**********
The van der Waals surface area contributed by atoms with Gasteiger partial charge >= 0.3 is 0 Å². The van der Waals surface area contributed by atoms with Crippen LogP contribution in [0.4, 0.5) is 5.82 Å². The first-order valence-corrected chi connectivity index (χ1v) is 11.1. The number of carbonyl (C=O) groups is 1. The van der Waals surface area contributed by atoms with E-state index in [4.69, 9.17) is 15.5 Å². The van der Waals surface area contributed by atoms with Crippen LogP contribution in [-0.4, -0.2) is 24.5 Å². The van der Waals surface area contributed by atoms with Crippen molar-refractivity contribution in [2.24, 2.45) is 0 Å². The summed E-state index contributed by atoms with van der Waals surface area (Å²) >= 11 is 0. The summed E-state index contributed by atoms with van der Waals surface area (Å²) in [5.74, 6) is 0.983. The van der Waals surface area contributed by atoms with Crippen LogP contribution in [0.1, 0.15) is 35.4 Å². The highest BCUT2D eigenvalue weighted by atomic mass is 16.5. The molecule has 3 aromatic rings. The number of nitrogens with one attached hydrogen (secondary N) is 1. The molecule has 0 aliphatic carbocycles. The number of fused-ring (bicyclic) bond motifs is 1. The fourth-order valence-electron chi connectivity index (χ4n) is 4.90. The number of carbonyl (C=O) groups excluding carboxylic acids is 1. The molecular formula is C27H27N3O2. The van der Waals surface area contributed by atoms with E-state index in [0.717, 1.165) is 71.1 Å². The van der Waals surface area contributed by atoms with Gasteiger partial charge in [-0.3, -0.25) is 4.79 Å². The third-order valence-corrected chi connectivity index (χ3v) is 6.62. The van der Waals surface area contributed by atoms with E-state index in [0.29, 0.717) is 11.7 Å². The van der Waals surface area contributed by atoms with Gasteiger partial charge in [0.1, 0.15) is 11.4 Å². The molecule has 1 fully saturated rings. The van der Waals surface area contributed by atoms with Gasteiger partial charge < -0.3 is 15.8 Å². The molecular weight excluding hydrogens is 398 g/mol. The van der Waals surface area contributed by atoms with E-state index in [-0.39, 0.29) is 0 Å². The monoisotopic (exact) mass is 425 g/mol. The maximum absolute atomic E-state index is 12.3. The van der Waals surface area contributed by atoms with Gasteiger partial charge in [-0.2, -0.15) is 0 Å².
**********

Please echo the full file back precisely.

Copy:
The van der Waals surface area contributed by atoms with Gasteiger partial charge >= 0.3 is 0 Å². The van der Waals surface area contributed by atoms with Crippen LogP contribution in [0.4, 0.5) is 5.82 Å². The first-order valence-corrected chi connectivity index (χ1v) is 11.1. The number of carbonyl (C=O) groups is 1. The van der Waals surface area contributed by atoms with E-state index in [4.69, 9.17) is 15.5 Å². The van der Waals surface area contributed by atoms with Crippen LogP contribution in [-0.4, -0.2) is 24.5 Å². The van der Waals surface area contributed by atoms with Crippen molar-refractivity contribution in [2.24, 2.45) is 0 Å². The summed E-state index contributed by atoms with van der Waals surface area (Å²) >= 11 is 0. The summed E-state index contributed by atoms with van der Waals surface area (Å²) in [5.74, 6) is 0.983. The van der Waals surface area contributed by atoms with Crippen LogP contribution in [0.1, 0.15) is 35.4 Å². The highest BCUT2D eigenvalue weighted by atomic mass is 16.5. The molecule has 3 aromatic rings. The number of nitrogens with one attached hydrogen (secondary N) is 1. The molecule has 0 aliphatic carbocycles. The number of fused-ring (bicyclic) bond motifs is 1. The fourth-order valence-electron chi connectivity index (χ4n) is 4.90. The number of carbonyl (C=O) groups excluding carboxylic acids is 1. The molecular formula is C27H27N3O2. The van der Waals surface area contributed by atoms with E-state index in [0.717, 1.165) is 71.1 Å². The van der Waals surface area contributed by atoms with Gasteiger partial charge in [-0.3, -0.25) is 4.79 Å². The third-order valence-corrected chi connectivity index (χ3v) is 6.62. The van der Waals surface area contributed by atoms with E-state index in [0.29, 0.717) is 11.7 Å². The van der Waals surface area contributed by atoms with Gasteiger partial charge in [0.1, 0.15) is 11.4 Å². The molecule has 1 fully saturated rings. The van der Waals surface area contributed by atoms with Gasteiger partial charge < -0.3 is 15.8 Å². The molecular weight excluding hydrogens is 398 g/mol. The van der Waals surface area contributed by atoms with E-state index in [-0.39, 0.29) is 0 Å². The monoisotopic (exact) mass is 425 g/mol. The maximum absolute atomic E-state index is 12.3. The van der Waals surface area contributed by atoms with Gasteiger partial charge in [-0.2, -0.15) is 0 Å².